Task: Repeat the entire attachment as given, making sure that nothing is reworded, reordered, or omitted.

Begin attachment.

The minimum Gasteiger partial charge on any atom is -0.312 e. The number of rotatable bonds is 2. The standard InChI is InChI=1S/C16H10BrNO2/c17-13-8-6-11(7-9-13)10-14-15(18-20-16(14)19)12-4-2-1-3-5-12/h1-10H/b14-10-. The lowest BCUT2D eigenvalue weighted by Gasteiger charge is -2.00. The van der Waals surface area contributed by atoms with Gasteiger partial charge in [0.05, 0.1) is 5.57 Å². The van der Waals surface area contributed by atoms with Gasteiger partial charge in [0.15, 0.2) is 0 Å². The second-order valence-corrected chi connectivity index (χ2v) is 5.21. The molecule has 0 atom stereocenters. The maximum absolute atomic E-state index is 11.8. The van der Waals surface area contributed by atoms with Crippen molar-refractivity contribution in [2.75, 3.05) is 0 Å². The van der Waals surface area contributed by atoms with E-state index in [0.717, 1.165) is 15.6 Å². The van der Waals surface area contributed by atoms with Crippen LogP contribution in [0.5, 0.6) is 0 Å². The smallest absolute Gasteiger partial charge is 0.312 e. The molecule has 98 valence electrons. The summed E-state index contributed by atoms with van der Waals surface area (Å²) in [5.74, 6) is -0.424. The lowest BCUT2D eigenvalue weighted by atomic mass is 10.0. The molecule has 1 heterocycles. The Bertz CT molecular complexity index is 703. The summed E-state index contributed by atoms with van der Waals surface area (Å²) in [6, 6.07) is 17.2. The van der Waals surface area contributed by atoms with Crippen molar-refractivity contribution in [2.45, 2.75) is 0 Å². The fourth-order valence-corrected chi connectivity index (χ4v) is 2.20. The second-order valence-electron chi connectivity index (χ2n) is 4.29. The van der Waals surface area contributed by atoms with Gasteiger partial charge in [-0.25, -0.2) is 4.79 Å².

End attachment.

The minimum Gasteiger partial charge on any atom is -0.312 e. The number of rotatable bonds is 2. The standard InChI is InChI=1S/C16H10BrNO2/c17-13-8-6-11(7-9-13)10-14-15(18-20-16(14)19)12-4-2-1-3-5-12/h1-10H/b14-10-. The lowest BCUT2D eigenvalue weighted by Gasteiger charge is -2.00. The van der Waals surface area contributed by atoms with Gasteiger partial charge in [0.05, 0.1) is 5.57 Å². The van der Waals surface area contributed by atoms with Gasteiger partial charge in [0.15, 0.2) is 0 Å². The second-order valence-corrected chi connectivity index (χ2v) is 5.21. The molecule has 0 atom stereocenters. The maximum absolute atomic E-state index is 11.8. The van der Waals surface area contributed by atoms with Crippen molar-refractivity contribution in [2.75, 3.05) is 0 Å². The van der Waals surface area contributed by atoms with E-state index in [0.717, 1.165) is 15.6 Å². The van der Waals surface area contributed by atoms with Crippen LogP contribution in [0.5, 0.6) is 0 Å². The smallest absolute Gasteiger partial charge is 0.312 e. The molecule has 98 valence electrons. The summed E-state index contributed by atoms with van der Waals surface area (Å²) in [5.74, 6) is -0.424. The lowest BCUT2D eigenvalue weighted by atomic mass is 10.0. The molecule has 1 heterocycles. The Bertz CT molecular complexity index is 703. The summed E-state index contributed by atoms with van der Waals surface area (Å²) in [6, 6.07) is 17.2. The van der Waals surface area contributed by atoms with Crippen molar-refractivity contribution in [2.45, 2.75) is 0 Å². The fourth-order valence-corrected chi connectivity index (χ4v) is 2.20. The second-order valence-electron chi connectivity index (χ2n) is 4.29. The van der Waals surface area contributed by atoms with Gasteiger partial charge in [-0.25, -0.2) is 4.79 Å².